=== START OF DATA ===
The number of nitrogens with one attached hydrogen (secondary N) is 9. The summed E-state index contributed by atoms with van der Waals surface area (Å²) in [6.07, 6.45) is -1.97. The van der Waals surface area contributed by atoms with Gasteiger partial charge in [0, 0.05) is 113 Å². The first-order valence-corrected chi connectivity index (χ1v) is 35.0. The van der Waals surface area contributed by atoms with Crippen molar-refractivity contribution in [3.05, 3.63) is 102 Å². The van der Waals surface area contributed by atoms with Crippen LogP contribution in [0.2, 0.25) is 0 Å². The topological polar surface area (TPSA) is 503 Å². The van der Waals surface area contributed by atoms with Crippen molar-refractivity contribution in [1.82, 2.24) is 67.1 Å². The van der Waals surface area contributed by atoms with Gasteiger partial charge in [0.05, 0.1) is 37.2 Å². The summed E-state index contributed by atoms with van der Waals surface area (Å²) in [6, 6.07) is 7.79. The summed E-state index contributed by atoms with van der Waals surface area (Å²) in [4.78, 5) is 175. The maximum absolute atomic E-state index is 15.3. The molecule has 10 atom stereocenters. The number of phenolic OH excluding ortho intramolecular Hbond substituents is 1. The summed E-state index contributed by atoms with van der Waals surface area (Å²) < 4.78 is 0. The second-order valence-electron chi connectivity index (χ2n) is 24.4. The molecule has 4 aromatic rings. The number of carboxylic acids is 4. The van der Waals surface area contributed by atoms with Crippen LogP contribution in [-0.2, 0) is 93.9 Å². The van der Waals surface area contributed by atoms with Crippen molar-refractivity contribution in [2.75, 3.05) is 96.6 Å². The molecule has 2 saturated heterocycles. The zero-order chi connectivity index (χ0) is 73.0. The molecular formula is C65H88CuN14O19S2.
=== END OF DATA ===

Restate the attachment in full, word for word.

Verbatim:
The number of nitrogens with one attached hydrogen (secondary N) is 9. The summed E-state index contributed by atoms with van der Waals surface area (Å²) in [6.07, 6.45) is -1.97. The van der Waals surface area contributed by atoms with Gasteiger partial charge in [0, 0.05) is 113 Å². The first-order valence-corrected chi connectivity index (χ1v) is 35.0. The van der Waals surface area contributed by atoms with Crippen molar-refractivity contribution in [3.05, 3.63) is 102 Å². The van der Waals surface area contributed by atoms with Crippen LogP contribution in [0.2, 0.25) is 0 Å². The topological polar surface area (TPSA) is 503 Å². The van der Waals surface area contributed by atoms with Crippen molar-refractivity contribution in [1.82, 2.24) is 67.1 Å². The van der Waals surface area contributed by atoms with Gasteiger partial charge in [0.05, 0.1) is 37.2 Å². The summed E-state index contributed by atoms with van der Waals surface area (Å²) in [6, 6.07) is 7.79. The summed E-state index contributed by atoms with van der Waals surface area (Å²) in [4.78, 5) is 175. The maximum absolute atomic E-state index is 15.3. The molecule has 10 atom stereocenters. The number of phenolic OH excluding ortho intramolecular Hbond substituents is 1. The summed E-state index contributed by atoms with van der Waals surface area (Å²) < 4.78 is 0. The second-order valence-electron chi connectivity index (χ2n) is 24.4. The molecule has 4 aromatic rings. The number of carboxylic acids is 4. The van der Waals surface area contributed by atoms with Crippen LogP contribution in [-0.2, 0) is 93.9 Å². The van der Waals surface area contributed by atoms with Crippen molar-refractivity contribution in [2.75, 3.05) is 96.6 Å². The molecule has 2 saturated heterocycles. The zero-order chi connectivity index (χ0) is 73.0. The molecular formula is C65H88CuN14O19S2.